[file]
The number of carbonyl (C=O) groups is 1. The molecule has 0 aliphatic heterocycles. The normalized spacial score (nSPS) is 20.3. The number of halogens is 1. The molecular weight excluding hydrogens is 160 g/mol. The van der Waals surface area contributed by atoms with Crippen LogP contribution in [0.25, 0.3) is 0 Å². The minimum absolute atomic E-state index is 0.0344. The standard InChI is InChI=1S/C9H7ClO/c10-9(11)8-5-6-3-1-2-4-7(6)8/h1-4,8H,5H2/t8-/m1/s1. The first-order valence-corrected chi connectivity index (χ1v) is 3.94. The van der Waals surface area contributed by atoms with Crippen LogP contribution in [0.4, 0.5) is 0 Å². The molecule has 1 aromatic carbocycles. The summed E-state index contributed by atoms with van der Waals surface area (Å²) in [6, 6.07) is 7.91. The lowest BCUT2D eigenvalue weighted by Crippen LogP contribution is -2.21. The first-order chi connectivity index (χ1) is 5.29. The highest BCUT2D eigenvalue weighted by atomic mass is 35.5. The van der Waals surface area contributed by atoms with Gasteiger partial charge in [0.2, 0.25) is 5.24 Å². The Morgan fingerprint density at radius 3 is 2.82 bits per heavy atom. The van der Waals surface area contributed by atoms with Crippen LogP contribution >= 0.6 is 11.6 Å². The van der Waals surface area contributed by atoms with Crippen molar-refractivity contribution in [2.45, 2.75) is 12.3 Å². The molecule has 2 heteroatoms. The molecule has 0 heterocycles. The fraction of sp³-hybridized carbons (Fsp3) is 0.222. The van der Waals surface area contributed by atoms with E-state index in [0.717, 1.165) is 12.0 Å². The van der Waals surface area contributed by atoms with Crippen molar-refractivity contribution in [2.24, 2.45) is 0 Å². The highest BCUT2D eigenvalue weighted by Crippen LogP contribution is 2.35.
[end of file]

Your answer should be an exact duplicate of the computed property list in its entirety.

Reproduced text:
The number of carbonyl (C=O) groups is 1. The molecule has 0 aliphatic heterocycles. The normalized spacial score (nSPS) is 20.3. The number of halogens is 1. The molecular weight excluding hydrogens is 160 g/mol. The van der Waals surface area contributed by atoms with Crippen LogP contribution in [0.25, 0.3) is 0 Å². The minimum absolute atomic E-state index is 0.0344. The standard InChI is InChI=1S/C9H7ClO/c10-9(11)8-5-6-3-1-2-4-7(6)8/h1-4,8H,5H2/t8-/m1/s1. The first-order valence-corrected chi connectivity index (χ1v) is 3.94. The van der Waals surface area contributed by atoms with Crippen LogP contribution in [0.4, 0.5) is 0 Å². The molecule has 1 aromatic carbocycles. The summed E-state index contributed by atoms with van der Waals surface area (Å²) in [6, 6.07) is 7.91. The lowest BCUT2D eigenvalue weighted by Crippen LogP contribution is -2.21. The first-order chi connectivity index (χ1) is 5.29. The highest BCUT2D eigenvalue weighted by atomic mass is 35.5. The van der Waals surface area contributed by atoms with Gasteiger partial charge in [0.2, 0.25) is 5.24 Å². The Morgan fingerprint density at radius 3 is 2.82 bits per heavy atom. The van der Waals surface area contributed by atoms with Crippen LogP contribution >= 0.6 is 11.6 Å². The van der Waals surface area contributed by atoms with Crippen molar-refractivity contribution in [2.45, 2.75) is 12.3 Å². The molecule has 2 heteroatoms. The molecule has 0 heterocycles. The fraction of sp³-hybridized carbons (Fsp3) is 0.222. The van der Waals surface area contributed by atoms with E-state index in [0.717, 1.165) is 12.0 Å². The van der Waals surface area contributed by atoms with Crippen molar-refractivity contribution in [2.24, 2.45) is 0 Å². The highest BCUT2D eigenvalue weighted by Crippen LogP contribution is 2.35.